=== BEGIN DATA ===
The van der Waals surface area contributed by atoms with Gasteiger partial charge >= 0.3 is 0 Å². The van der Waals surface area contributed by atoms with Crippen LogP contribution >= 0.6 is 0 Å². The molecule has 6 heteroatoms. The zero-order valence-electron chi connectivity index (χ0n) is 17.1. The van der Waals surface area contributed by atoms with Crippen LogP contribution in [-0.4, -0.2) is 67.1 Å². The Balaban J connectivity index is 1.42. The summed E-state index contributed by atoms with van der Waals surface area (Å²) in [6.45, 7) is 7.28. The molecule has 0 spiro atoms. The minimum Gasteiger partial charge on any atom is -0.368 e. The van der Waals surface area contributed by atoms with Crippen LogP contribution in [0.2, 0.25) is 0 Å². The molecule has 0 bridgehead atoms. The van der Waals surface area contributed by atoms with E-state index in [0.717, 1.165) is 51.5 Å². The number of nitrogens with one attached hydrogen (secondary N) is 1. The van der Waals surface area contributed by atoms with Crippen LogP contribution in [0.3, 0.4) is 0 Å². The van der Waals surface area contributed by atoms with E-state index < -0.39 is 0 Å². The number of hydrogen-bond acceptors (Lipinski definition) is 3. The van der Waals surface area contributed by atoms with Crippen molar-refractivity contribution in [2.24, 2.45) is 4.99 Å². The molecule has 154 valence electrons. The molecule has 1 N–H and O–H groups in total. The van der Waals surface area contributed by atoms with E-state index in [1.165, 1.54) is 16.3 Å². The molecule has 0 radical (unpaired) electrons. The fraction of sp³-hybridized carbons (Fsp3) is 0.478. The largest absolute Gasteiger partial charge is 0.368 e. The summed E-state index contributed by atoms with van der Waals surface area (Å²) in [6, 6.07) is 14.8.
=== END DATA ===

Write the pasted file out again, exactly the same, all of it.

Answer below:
The van der Waals surface area contributed by atoms with Gasteiger partial charge >= 0.3 is 0 Å². The van der Waals surface area contributed by atoms with Crippen LogP contribution >= 0.6 is 0 Å². The molecule has 6 heteroatoms. The zero-order valence-electron chi connectivity index (χ0n) is 17.1. The van der Waals surface area contributed by atoms with Crippen LogP contribution in [-0.4, -0.2) is 67.1 Å². The Balaban J connectivity index is 1.42. The summed E-state index contributed by atoms with van der Waals surface area (Å²) in [6.45, 7) is 7.28. The molecule has 0 spiro atoms. The minimum Gasteiger partial charge on any atom is -0.368 e. The van der Waals surface area contributed by atoms with Crippen LogP contribution in [0.2, 0.25) is 0 Å². The molecule has 0 bridgehead atoms. The van der Waals surface area contributed by atoms with E-state index in [0.717, 1.165) is 51.5 Å². The number of nitrogens with one attached hydrogen (secondary N) is 1. The van der Waals surface area contributed by atoms with Crippen LogP contribution in [0.3, 0.4) is 0 Å². The van der Waals surface area contributed by atoms with E-state index < -0.39 is 0 Å². The number of hydrogen-bond acceptors (Lipinski definition) is 3. The van der Waals surface area contributed by atoms with Crippen molar-refractivity contribution in [2.24, 2.45) is 4.99 Å². The molecule has 154 valence electrons. The molecule has 1 N–H and O–H groups in total. The van der Waals surface area contributed by atoms with E-state index in [1.165, 1.54) is 16.3 Å². The molecule has 0 radical (unpaired) electrons. The fraction of sp³-hybridized carbons (Fsp3) is 0.478. The largest absolute Gasteiger partial charge is 0.368 e. The summed E-state index contributed by atoms with van der Waals surface area (Å²) in [6, 6.07) is 14.8.